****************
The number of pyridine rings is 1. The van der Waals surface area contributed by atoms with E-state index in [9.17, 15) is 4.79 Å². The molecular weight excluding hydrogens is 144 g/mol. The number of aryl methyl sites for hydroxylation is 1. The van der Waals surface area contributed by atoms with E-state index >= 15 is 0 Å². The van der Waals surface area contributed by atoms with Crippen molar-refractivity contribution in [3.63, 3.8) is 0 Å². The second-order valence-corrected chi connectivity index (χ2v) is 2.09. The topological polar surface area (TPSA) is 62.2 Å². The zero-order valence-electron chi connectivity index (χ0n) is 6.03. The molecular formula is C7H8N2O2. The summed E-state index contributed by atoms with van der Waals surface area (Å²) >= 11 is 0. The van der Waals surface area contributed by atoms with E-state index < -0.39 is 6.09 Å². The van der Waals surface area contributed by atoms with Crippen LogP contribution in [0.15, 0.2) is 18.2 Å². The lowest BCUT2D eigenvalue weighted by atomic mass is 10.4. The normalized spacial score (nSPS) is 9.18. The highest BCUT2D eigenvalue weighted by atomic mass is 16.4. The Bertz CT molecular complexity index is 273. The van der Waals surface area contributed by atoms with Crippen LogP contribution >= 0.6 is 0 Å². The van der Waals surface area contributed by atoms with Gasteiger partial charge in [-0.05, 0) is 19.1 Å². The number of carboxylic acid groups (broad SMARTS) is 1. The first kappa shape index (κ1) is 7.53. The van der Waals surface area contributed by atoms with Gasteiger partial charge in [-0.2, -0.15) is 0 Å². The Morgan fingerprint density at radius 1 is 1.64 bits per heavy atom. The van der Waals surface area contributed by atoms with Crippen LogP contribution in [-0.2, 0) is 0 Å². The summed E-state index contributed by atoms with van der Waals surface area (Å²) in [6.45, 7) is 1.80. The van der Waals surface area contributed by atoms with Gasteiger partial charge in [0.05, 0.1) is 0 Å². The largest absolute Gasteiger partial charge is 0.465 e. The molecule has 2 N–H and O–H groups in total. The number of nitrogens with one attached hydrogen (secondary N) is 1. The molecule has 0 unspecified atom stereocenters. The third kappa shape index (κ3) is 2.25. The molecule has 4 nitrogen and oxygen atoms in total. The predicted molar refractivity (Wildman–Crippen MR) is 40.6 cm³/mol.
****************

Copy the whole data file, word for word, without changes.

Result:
The number of pyridine rings is 1. The van der Waals surface area contributed by atoms with E-state index in [9.17, 15) is 4.79 Å². The molecular weight excluding hydrogens is 144 g/mol. The number of aryl methyl sites for hydroxylation is 1. The van der Waals surface area contributed by atoms with E-state index >= 15 is 0 Å². The van der Waals surface area contributed by atoms with Crippen molar-refractivity contribution in [3.63, 3.8) is 0 Å². The second-order valence-corrected chi connectivity index (χ2v) is 2.09. The topological polar surface area (TPSA) is 62.2 Å². The zero-order valence-electron chi connectivity index (χ0n) is 6.03. The molecular formula is C7H8N2O2. The summed E-state index contributed by atoms with van der Waals surface area (Å²) >= 11 is 0. The van der Waals surface area contributed by atoms with E-state index < -0.39 is 6.09 Å². The van der Waals surface area contributed by atoms with Crippen LogP contribution in [0.15, 0.2) is 18.2 Å². The lowest BCUT2D eigenvalue weighted by atomic mass is 10.4. The normalized spacial score (nSPS) is 9.18. The highest BCUT2D eigenvalue weighted by atomic mass is 16.4. The Bertz CT molecular complexity index is 273. The van der Waals surface area contributed by atoms with Crippen LogP contribution >= 0.6 is 0 Å². The van der Waals surface area contributed by atoms with Gasteiger partial charge in [-0.05, 0) is 19.1 Å². The number of carboxylic acid groups (broad SMARTS) is 1. The first kappa shape index (κ1) is 7.53. The van der Waals surface area contributed by atoms with Gasteiger partial charge in [-0.2, -0.15) is 0 Å². The Morgan fingerprint density at radius 1 is 1.64 bits per heavy atom. The van der Waals surface area contributed by atoms with Crippen LogP contribution in [-0.2, 0) is 0 Å². The summed E-state index contributed by atoms with van der Waals surface area (Å²) in [6.45, 7) is 1.80. The van der Waals surface area contributed by atoms with Gasteiger partial charge in [0.05, 0.1) is 0 Å². The largest absolute Gasteiger partial charge is 0.465 e. The molecule has 2 N–H and O–H groups in total. The number of nitrogens with one attached hydrogen (secondary N) is 1. The molecule has 0 unspecified atom stereocenters. The third kappa shape index (κ3) is 2.25. The molecule has 4 nitrogen and oxygen atoms in total. The predicted molar refractivity (Wildman–Crippen MR) is 40.6 cm³/mol.